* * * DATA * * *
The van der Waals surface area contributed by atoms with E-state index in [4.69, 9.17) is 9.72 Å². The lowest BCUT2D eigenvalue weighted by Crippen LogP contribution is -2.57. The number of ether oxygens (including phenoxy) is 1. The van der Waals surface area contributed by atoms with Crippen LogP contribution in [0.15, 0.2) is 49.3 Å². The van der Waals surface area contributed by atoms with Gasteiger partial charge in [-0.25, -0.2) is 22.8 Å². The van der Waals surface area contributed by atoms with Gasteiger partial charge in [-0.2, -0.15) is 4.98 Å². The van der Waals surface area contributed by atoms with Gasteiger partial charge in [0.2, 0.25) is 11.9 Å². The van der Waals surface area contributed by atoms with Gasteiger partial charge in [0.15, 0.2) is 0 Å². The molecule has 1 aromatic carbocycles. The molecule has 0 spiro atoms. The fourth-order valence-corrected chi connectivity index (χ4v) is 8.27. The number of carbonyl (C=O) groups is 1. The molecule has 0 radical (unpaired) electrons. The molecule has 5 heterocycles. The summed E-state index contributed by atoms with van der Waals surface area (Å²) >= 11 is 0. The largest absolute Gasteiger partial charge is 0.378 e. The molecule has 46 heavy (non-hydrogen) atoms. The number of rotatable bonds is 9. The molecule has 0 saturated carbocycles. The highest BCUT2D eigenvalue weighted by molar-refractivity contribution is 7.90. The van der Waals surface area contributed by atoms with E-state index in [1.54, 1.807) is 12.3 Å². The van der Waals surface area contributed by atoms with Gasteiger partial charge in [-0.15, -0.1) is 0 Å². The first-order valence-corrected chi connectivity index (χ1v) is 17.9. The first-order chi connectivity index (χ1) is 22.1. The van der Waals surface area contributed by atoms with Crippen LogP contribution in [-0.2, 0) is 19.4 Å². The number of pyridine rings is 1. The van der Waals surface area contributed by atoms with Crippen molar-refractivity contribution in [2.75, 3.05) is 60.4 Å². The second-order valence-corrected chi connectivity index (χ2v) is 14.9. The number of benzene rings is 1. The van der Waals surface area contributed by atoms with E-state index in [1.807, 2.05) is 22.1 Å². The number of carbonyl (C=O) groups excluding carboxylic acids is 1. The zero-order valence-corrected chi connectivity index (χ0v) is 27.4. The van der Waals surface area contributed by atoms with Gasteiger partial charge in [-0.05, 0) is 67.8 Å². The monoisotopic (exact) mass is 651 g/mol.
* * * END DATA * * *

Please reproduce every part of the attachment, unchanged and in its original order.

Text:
The van der Waals surface area contributed by atoms with E-state index in [4.69, 9.17) is 9.72 Å². The lowest BCUT2D eigenvalue weighted by Crippen LogP contribution is -2.57. The number of ether oxygens (including phenoxy) is 1. The van der Waals surface area contributed by atoms with Crippen LogP contribution in [0.15, 0.2) is 49.3 Å². The van der Waals surface area contributed by atoms with Gasteiger partial charge in [-0.25, -0.2) is 22.8 Å². The van der Waals surface area contributed by atoms with Gasteiger partial charge in [-0.2, -0.15) is 4.98 Å². The van der Waals surface area contributed by atoms with Gasteiger partial charge in [0.2, 0.25) is 11.9 Å². The van der Waals surface area contributed by atoms with Gasteiger partial charge in [0.15, 0.2) is 0 Å². The molecule has 1 aromatic carbocycles. The molecule has 0 spiro atoms. The fourth-order valence-corrected chi connectivity index (χ4v) is 8.27. The number of carbonyl (C=O) groups is 1. The molecule has 0 radical (unpaired) electrons. The molecule has 5 heterocycles. The summed E-state index contributed by atoms with van der Waals surface area (Å²) >= 11 is 0. The largest absolute Gasteiger partial charge is 0.378 e. The molecule has 46 heavy (non-hydrogen) atoms. The number of rotatable bonds is 9. The molecule has 0 saturated carbocycles. The highest BCUT2D eigenvalue weighted by molar-refractivity contribution is 7.90. The van der Waals surface area contributed by atoms with E-state index in [1.54, 1.807) is 12.3 Å². The van der Waals surface area contributed by atoms with Gasteiger partial charge in [-0.15, -0.1) is 0 Å². The first-order valence-corrected chi connectivity index (χ1v) is 17.9. The first-order chi connectivity index (χ1) is 22.1. The van der Waals surface area contributed by atoms with Crippen LogP contribution in [-0.2, 0) is 19.4 Å². The number of pyridine rings is 1. The van der Waals surface area contributed by atoms with Crippen molar-refractivity contribution in [2.75, 3.05) is 60.4 Å². The second-order valence-corrected chi connectivity index (χ2v) is 14.9. The number of benzene rings is 1. The van der Waals surface area contributed by atoms with E-state index in [1.807, 2.05) is 22.1 Å². The number of carbonyl (C=O) groups excluding carboxylic acids is 1. The zero-order valence-corrected chi connectivity index (χ0v) is 27.4. The van der Waals surface area contributed by atoms with Gasteiger partial charge in [-0.05, 0) is 67.8 Å². The monoisotopic (exact) mass is 651 g/mol.